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Illustration: Aïda Amer/Axios

The Trump administration's existential threat to TikTok is again going down to the wire, as today is the deadline for when its Chinese parent company ByteDance must unwind a 2018 merger that helped create the app.

The big picture: There's no precedent for what might be coming after the stroke of midnight, and so far Treasury is turtling.

  • The Committee on Foreign Investment in the U.S. (CFIUS) has previously required that past mergers be unwound (e.g., Grindr), but never before has such an order not been met in time.
  • TikTok would, at least theoretically, be in violation of the law if it continues to operate, unless CFIUS grants it a 30-day extension (which it hasn't) or a judge grants it an emergency injunction (which TikTok sued for on Tuesday).
  • The original CFIUS ruling says that the U.S. Justice Department "is authorized to take any steps necessary."

"Wait a minute," says rhetorical reader. "I thought they had a deal with Oracle and Walmart that President Trump approved?"

  • Yes, but Trump only approved it in concept. The devil was in the details, particularly as it relates to data privacy and security, and those details remain bedeviled.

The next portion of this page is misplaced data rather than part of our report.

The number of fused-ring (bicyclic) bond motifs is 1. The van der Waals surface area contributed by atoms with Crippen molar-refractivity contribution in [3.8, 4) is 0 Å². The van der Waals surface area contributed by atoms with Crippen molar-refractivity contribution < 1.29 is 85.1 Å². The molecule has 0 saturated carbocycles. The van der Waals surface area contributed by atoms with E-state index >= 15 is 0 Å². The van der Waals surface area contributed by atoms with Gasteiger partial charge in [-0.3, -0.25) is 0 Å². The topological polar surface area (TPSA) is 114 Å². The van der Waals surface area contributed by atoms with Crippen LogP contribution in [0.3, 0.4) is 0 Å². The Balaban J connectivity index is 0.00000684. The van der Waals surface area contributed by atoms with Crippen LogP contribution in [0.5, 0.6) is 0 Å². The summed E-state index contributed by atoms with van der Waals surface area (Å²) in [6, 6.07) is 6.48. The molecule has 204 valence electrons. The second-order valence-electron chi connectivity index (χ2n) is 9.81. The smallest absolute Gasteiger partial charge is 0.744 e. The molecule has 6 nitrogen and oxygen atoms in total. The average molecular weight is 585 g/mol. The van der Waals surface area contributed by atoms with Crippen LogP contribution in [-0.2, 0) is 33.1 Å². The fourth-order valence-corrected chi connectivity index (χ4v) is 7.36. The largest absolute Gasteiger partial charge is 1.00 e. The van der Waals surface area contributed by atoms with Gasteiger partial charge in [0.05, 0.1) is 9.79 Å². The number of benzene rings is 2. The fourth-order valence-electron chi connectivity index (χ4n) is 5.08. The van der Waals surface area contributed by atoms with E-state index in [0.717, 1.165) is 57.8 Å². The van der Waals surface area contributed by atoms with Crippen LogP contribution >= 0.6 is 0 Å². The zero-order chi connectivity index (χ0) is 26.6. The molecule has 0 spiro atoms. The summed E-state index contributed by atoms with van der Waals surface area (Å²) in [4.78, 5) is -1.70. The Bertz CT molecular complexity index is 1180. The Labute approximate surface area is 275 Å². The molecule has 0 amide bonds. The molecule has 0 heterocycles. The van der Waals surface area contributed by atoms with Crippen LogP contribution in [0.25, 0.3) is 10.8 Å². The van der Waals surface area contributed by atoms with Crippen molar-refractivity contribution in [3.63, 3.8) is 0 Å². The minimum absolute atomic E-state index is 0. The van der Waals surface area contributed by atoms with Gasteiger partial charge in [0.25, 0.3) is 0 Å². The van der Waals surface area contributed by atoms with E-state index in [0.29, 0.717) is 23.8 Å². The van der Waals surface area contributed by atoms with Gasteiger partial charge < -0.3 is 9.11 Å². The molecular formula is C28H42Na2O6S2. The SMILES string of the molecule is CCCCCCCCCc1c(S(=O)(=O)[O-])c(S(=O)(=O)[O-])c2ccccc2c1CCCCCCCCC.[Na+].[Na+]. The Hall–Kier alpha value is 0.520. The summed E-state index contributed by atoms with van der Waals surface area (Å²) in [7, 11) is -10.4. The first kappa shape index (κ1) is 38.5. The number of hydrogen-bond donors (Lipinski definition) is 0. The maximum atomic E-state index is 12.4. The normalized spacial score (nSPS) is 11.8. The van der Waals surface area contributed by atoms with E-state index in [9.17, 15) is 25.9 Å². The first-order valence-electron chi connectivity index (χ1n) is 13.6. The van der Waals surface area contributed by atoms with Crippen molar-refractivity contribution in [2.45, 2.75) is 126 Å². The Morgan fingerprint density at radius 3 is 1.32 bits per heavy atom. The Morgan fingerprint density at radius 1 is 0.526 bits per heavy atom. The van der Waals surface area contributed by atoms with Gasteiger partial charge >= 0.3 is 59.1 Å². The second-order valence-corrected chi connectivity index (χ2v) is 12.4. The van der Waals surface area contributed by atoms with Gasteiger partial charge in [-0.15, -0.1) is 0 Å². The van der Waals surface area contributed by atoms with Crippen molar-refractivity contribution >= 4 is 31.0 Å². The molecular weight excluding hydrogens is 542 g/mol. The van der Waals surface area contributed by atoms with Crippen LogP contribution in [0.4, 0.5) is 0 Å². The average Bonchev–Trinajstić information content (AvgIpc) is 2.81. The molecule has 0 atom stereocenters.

What TikTok is saying: "In the nearly two months since the President gave his preliminary approval to our proposal to satisfy those concerns, we have offered detailed solutions to finalize that agreement — but have received no substantive feedback."

What Treasury is saying: Nothing. Not only to reporters like me, but sources suggest that it also went dark on TikTok/ByteDance as the election neared.

The bottom line: TikTok is two-for-two in requesting court injunctions, but both of those cases related to sloppily-written executive orders. Overcoming CFIUS, which is designed to protect national security, could be a higher bar. In the meantime, over 1,500 U.S. workers and an estimated 100 million U.S. users hang in the balance.

Go deeper

Trump bans transactions with eight Chinese software apps

Trump speaking at a rally in Dalton, Georgia, on Jan. 4. Photo: Alex Wong/Getty Images

President Trump signed an executive order Tuesday that prohibits transactions with eight Chinese software applications, claiming they pose a national security threat given their ability to access private information about their users.

Why it matters: The order comes two weeks before Trump leaves office, and it remains unclear whether President-elect Biden will continue enforcing Trump’s bans on Chinese companies.

Ben Geman, author of Generate
41 mins ago - Energy & Environment

The road to COP26 gets slightly easier

Illustration: Annelise Capossela/Axios

The bad diplomatic vibes heading into the critical United Nations climate summit in Glasgow, Scotland, might be improving slightly.

Catch up fast: Chinese President Xi Jinping yesterday pledged to end overseas finance for building new coal-fired power plants and boost support for clean energy in developing nations.

Narrowing the employee divide

Illustration: Shoshana Gordon/Axios

Companies are narrowing the blue- and white-collar experience as they're forced to adapt to a worker-led market.

Driving the news: Basic office tools and concepts like corporate communications and schedule flexibility are migrating to frontline operations through investments in technology.